'IRA member' Seamus Marley jailed for raping two boys

Seamus Marley Image copyright RTÉ
Image caption Seamus Marley, 45, is originally from north Belfast but lives in Dublin

An alleged IRA member, originally from Ardoyne in north Belfast, has been jailed for seven years for raping and sexually assaulting two teenage boys in the early 1990s.

The incident happened at what was described as a republican safe house close to the border in County Louth.

In April Seamus Marley, 45, was convicted of six counts of sexual assault and two counts of rape.

The offences took place when the two boys were 13 or 14 and 16 or 17.

During Marley's trial, the Dublin court heard he had threatened one of the boys that if he ever told anyone about what happened he would be found dead on a border road.

One of the victims had told the court, in a victim impact statement, that Marley preyed on him, groomed him and ruined him during his most important years.

He said when he later found himself in a psychiatric hospital and rang someone from Sinn Féin to get him out and get the help he needed, he knew he was on his own and that people with power were seeking to protect their own interests.

But he said "if you are right and truthful, keep shouting", as eventually someone will listen.

Image caption Seamus Marley was found guilty after a trial at Dublin's Central Criminal Court in April

The other victim said he had lived in a mental state of despair for 27 years over what had happened.

But he said there would be no more sleepless nights and he was taking his life back.

Both said they had suffered from alcohol abuse and sleeplessness.

The court was told most of the abuse happened in a house where IRA volunteers were brought in the 1980s and 1990s and stayed for a few days or weeks.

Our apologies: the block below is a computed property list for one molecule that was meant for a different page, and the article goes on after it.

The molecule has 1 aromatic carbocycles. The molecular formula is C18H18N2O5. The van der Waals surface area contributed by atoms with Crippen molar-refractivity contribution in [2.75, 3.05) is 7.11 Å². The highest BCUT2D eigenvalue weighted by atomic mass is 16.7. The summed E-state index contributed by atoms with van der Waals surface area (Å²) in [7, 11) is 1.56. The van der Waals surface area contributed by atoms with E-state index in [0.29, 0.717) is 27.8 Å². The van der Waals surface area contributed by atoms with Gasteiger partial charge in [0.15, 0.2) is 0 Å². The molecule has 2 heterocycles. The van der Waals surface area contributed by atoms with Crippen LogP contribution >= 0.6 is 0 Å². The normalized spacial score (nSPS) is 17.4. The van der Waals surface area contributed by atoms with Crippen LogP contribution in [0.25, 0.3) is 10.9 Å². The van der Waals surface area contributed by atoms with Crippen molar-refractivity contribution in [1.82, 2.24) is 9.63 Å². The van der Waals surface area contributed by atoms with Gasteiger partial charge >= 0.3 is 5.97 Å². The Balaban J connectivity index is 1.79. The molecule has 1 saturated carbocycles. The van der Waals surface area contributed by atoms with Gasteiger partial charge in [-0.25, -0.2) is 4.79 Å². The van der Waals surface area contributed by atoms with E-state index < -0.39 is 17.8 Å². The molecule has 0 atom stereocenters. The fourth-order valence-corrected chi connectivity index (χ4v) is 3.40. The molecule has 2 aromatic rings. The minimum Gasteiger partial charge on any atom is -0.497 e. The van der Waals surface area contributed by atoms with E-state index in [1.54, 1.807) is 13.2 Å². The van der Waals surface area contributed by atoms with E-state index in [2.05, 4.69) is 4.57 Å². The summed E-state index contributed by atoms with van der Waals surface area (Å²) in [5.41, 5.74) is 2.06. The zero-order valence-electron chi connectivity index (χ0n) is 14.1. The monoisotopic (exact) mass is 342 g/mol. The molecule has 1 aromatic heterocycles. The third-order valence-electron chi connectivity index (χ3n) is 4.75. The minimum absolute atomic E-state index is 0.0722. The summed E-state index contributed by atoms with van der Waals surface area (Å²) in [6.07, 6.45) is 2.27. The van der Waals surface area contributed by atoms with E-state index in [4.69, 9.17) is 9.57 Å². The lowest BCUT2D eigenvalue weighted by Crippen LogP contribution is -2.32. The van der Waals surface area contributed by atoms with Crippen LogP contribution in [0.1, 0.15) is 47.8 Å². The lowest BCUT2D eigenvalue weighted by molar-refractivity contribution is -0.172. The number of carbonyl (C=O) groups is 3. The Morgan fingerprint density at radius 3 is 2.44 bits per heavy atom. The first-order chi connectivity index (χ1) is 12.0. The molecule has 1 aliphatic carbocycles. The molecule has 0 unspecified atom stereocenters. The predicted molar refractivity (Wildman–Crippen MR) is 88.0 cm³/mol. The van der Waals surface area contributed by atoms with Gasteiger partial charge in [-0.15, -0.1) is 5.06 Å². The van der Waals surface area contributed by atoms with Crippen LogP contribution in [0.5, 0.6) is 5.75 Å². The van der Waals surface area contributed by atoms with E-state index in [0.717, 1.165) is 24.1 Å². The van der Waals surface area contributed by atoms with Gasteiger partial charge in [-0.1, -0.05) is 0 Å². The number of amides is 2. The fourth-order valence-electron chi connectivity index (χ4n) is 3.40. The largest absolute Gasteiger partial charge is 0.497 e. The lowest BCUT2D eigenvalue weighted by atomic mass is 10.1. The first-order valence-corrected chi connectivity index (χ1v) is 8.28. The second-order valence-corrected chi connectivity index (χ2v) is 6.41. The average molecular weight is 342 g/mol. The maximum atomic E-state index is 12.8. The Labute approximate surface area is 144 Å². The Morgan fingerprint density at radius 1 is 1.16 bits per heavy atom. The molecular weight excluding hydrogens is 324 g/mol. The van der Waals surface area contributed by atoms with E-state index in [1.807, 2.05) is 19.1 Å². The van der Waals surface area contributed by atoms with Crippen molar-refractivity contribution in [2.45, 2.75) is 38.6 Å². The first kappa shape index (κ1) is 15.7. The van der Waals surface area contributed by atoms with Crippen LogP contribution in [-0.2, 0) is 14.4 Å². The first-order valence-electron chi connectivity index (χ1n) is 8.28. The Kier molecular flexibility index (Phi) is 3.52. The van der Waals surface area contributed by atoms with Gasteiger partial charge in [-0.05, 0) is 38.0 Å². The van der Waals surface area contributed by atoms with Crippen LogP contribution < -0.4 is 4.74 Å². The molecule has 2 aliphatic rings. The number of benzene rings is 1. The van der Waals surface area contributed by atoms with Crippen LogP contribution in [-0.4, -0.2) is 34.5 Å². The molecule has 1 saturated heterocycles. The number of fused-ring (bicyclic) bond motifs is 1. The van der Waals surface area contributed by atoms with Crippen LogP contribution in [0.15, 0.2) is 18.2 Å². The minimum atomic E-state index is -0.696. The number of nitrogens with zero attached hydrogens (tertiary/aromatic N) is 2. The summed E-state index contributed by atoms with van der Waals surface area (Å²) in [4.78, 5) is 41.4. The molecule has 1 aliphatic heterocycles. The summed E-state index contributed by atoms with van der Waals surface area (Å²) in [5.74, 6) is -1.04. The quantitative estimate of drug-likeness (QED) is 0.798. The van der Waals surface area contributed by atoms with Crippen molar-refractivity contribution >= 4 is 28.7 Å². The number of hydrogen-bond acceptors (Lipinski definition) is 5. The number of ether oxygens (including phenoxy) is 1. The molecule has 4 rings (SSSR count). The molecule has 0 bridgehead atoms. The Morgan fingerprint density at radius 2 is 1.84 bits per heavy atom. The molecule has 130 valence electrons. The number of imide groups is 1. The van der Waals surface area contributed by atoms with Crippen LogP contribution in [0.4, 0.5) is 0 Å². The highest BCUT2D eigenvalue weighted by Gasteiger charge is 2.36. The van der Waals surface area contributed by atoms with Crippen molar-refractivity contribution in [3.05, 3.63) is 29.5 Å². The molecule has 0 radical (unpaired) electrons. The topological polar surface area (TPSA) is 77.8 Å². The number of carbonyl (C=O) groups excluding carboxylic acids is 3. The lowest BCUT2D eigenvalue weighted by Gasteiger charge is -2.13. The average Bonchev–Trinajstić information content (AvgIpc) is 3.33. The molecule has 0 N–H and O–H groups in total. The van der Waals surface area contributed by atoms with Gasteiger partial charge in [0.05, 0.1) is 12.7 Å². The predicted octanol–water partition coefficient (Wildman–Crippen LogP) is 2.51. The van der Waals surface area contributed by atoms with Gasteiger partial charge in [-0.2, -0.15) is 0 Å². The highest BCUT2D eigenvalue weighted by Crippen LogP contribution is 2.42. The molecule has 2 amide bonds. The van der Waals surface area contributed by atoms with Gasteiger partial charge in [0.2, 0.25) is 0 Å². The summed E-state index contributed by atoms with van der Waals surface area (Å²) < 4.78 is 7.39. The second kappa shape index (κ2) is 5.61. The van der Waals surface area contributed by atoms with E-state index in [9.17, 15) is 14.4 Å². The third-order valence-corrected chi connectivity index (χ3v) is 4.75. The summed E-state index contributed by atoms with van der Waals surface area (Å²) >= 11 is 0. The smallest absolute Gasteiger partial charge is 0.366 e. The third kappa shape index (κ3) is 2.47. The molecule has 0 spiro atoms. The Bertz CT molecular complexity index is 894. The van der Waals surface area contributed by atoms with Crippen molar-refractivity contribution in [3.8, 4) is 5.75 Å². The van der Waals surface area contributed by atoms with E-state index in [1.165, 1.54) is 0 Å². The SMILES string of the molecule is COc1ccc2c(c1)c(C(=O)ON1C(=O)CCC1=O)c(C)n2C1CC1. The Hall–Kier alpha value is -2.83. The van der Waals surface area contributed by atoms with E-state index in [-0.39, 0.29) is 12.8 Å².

The court also heard Marley, who is now a born-again Christian, has been in a relationship with a Spanish man for 16 years and engaged in extensive charitable work in that period.

His father, Larry Marley, was a leading republican who was murdered by loyalists in 1987.

Larry Marley is said to have been the mastermind behind the 1983 IRA mass prison escape from the Maze.

Image caption IRA prisoners escaped from the former maximum security prison

One of the victims said Marley had introduced alcohol to the house and given it to him. He said he did not think anyone would believe him if he complained.

The other man told the court he had been abused by Marley beginning when he was 17 years old. He said he was told by Marley that he could be found dead on a border road if he told anyone.

Detective Garda Seamus Nolan told the court gardaí (Irish police) had no intelligence that he was involved in any paramilitary organisation until the complainants came forward with their allegations.

Marley gave evidence in his own defence and denied the allegations.

Defence counsel John Fitzgerald urged the court to sentence his client as he was now.

Sentencing Marley, Judge Paul McDermott noted that he had pleaded not guilty and had not offered sincere remorse.

The judge ordered that, when Marley completes his sentence, for the protection of society he complete a two-year supervision programme.

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